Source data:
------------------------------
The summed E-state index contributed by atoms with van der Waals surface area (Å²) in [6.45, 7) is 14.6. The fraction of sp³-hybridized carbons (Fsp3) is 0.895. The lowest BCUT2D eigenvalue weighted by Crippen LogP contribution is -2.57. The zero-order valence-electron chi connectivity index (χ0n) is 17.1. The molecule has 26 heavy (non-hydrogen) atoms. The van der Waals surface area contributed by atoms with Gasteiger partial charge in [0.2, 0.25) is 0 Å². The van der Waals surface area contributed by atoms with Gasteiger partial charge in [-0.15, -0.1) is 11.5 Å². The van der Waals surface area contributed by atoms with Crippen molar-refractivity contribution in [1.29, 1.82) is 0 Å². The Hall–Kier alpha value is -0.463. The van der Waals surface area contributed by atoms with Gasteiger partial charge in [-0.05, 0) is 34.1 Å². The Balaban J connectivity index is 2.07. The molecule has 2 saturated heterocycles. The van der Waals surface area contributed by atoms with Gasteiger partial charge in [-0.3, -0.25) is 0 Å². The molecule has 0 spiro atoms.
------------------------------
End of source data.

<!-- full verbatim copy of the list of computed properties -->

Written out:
The summed E-state index contributed by atoms with van der Waals surface area (Å²) in [6.45, 7) is 14.6. The fraction of sp³-hybridized carbons (Fsp3) is 0.895. The lowest BCUT2D eigenvalue weighted by Crippen LogP contribution is -2.57. The zero-order valence-electron chi connectivity index (χ0n) is 17.1. The molecule has 26 heavy (non-hydrogen) atoms. The van der Waals surface area contributed by atoms with Gasteiger partial charge in [0.2, 0.25) is 0 Å². The van der Waals surface area contributed by atoms with Gasteiger partial charge in [-0.15, -0.1) is 11.5 Å². The van der Waals surface area contributed by atoms with Crippen molar-refractivity contribution in [1.29, 1.82) is 0 Å². The Hall–Kier alpha value is -0.463. The van der Waals surface area contributed by atoms with Gasteiger partial charge in [-0.05, 0) is 34.1 Å². The Balaban J connectivity index is 2.07. The molecule has 2 saturated heterocycles. The van der Waals surface area contributed by atoms with Gasteiger partial charge in [-0.3, -0.25) is 0 Å². The molecule has 0 spiro atoms.